Then the GSR and Exceed models step up to a 2.4-litre four-cylinder naturally-aspirated petrol engine, which churns out about 12 per cent more power and torque than the base engine.

    Outputs are quoted at 123kW and 222Nm, which again are a bit slight for today’s expectations.

    How does the Mitsubishi ASX ES drive?

    It is what it is.

    I could probably leave it at that, because this car has been around for so many years that it isn’t offering anything new or groundbreaking in terms of the drive experience, but nor is it claiming to.

    Instead, approach the ASX with the mindset that this was a pretty decent car to drive when it came out over a decade ago, but the market has changed so much, and so many other brands have improved the small SUV breed on the whole, the Mitsubishi is really feeling its age in 2023. 

    Let’s consider the powertrain first and foremost, which is adequate for the urban commuter or highway runner, with enough power and torque to feel at least a bit better than sluggish in stop-start traffic.

    It’s just when you start to ask more of the engine, the CVT automatic really shows its worst traits; making the engine whine and not really adding pace to your progress in a hurried way.

    I will repeat though, that if you don’t care about how a car drives, then it could be fine for your needs. It does go when you put your foot down – it’s just that it doesn’t go fast or move with much refinement.

    As for the other driving characteristics, the steering could be a lot better. It can be annoying – feeling a bit gluggy at times, and exhibiting some kickback in your hands, as the wheel will jostle about over bumpy road surfaces.

    It’s also inconsistent in the way it reacts, so it can be hard to judge what might happen next when you’re trying to steer at different speeds in different situations.

    The suspension isn’t too bad in terms of bumpy stuff, offering up a decent ride quality despite also showing plenty of roly-poly nature in bendy bits.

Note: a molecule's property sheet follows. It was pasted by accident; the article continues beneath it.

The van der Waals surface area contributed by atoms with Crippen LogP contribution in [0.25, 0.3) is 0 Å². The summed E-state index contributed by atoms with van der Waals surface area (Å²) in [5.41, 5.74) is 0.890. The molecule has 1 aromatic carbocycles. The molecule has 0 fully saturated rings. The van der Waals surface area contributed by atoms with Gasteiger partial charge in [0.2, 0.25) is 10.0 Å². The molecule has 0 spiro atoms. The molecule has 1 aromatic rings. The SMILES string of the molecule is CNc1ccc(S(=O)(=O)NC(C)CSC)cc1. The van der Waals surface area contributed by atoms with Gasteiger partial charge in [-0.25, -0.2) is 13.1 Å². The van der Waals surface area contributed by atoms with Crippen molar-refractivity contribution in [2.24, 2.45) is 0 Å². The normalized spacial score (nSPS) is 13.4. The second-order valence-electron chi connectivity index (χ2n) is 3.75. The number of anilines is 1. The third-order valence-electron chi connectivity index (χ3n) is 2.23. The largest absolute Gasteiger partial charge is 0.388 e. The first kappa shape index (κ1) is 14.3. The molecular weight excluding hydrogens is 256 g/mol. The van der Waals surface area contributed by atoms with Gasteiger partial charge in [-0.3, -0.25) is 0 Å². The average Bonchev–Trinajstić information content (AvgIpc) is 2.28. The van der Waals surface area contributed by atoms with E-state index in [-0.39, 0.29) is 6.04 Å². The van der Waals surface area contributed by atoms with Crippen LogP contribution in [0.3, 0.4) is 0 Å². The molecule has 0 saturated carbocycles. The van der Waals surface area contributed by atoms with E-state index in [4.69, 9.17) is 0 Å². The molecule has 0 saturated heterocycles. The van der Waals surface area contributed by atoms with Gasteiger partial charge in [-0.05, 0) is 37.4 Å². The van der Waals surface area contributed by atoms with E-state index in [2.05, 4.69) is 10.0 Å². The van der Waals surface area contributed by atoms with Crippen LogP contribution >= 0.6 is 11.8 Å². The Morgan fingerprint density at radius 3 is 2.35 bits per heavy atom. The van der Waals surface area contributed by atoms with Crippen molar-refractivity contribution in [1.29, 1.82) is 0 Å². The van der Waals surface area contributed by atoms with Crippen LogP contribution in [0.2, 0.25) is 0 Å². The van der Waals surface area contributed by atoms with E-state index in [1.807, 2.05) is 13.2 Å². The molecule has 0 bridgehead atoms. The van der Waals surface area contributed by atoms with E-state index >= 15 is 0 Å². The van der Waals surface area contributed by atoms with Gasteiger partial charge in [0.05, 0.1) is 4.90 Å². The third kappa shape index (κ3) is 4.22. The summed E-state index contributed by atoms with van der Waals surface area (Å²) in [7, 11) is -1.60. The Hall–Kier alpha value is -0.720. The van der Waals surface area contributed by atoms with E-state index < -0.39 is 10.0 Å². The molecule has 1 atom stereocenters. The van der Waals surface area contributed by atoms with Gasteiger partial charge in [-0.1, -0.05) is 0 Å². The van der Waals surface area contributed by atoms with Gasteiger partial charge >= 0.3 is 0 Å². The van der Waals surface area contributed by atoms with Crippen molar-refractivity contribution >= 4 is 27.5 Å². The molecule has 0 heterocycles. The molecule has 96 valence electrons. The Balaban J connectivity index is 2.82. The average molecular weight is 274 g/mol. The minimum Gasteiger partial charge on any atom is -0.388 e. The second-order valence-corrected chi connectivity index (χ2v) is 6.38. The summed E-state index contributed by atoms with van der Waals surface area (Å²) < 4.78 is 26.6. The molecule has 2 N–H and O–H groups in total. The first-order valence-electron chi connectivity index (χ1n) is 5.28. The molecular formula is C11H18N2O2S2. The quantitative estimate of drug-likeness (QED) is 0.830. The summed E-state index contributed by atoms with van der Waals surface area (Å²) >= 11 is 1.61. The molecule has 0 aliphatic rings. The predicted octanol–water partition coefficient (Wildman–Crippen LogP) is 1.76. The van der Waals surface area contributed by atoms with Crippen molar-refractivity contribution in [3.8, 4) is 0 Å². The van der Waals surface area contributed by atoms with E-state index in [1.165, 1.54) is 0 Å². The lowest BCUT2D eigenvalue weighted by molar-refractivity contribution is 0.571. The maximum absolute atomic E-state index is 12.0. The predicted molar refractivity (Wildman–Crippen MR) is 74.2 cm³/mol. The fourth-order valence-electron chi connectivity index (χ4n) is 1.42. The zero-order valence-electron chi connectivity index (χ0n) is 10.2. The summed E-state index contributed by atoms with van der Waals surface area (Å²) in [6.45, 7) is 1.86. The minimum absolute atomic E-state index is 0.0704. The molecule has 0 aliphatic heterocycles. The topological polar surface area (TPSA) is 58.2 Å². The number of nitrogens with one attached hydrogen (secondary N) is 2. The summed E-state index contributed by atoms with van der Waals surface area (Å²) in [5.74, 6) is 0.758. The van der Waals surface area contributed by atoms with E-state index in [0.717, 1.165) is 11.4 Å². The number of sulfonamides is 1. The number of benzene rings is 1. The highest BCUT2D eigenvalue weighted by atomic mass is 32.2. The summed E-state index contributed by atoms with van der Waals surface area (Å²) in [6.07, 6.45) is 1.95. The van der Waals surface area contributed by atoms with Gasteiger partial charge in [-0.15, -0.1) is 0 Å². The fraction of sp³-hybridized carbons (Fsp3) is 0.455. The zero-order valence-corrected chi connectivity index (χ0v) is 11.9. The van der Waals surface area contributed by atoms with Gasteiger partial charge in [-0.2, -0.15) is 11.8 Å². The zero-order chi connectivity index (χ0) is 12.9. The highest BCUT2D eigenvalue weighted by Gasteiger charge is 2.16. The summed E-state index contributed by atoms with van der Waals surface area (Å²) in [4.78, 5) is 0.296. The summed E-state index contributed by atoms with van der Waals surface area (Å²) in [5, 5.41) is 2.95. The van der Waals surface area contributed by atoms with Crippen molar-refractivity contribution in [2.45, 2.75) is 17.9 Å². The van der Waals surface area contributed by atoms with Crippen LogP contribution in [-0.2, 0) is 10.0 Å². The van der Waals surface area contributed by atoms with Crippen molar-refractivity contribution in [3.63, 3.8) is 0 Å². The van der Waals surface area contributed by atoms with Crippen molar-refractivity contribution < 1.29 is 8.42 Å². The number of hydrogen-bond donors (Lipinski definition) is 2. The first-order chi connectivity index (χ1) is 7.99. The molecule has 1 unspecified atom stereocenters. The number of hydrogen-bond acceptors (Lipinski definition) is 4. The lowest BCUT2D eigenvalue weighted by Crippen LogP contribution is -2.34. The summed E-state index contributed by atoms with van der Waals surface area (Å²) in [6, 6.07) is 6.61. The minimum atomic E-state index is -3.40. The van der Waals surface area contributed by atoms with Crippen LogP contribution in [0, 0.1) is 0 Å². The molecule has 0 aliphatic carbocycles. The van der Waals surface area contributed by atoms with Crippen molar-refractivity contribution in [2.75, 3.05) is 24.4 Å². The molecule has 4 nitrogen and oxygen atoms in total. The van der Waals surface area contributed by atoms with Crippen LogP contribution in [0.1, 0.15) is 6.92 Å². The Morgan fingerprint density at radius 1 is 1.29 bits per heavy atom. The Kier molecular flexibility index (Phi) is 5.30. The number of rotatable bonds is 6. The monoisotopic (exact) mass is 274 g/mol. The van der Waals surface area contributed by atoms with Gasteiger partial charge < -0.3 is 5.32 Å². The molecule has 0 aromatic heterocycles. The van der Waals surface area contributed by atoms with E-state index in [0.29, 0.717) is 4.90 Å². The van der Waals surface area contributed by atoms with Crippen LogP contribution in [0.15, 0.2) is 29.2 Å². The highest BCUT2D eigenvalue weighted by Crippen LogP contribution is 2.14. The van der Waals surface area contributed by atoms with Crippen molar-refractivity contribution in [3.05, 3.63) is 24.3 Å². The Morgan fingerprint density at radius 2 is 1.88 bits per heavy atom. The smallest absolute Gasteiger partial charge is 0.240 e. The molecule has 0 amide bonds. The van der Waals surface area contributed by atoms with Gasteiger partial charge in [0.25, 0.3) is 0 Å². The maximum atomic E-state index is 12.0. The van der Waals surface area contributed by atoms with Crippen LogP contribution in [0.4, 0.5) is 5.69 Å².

Like any car on 18-inch wheels it can find a sharp edge and tell the occupants about it, but it’s not too uncivilised in terms of overall ride comfort.

    Suffice to say, this isn’t great to drive – but this isn’t being pitched as the driver’s choice in the segment, either.

    What do you get?

    ASX GS highlights:

    • 8.0-inch touchscreen infotainment system
    • Wired Apple CarPlay, Android Auto
    • 16-inch steel wheels 
    • 4-speaker sound system
    • LED headlights, daytime running lights
    • Reversing camera
    • Cruise control
    • Power windows
    • Auto-dimming rear-view mirror

    ASX ES adds:

    • 18-inch alloy wheels
    • Front fog lights
    • Automatic headlights
    • Automatic high-beam
    • Rain-sensing wipers
    • Rear parking sensors
    • Climate-control air-conditioning

    ASX MR gets:

    • Black 18-inch alloy wheels
    • Black grille, exterior mirrors
    • Keyless entry, start
    • Red interior stitching

    ASX LS adds (over ES):

    • Blind-spot monitoring
    • Rear cross-traffic alert
    • Illuminated vanity mirrors
    • Leather-wrapped steering wheel, shifter
    • Keyless entry, start
    • Privacy glass
    • Roof rails

    ASX GSR adds (over MR):

    • 2.4-litre 4cyl petrol engine
    • Microsuede, leather upholstery
    • Red stitching
    • Black headliner
    • Aluminium pedals
    • Paddle shifters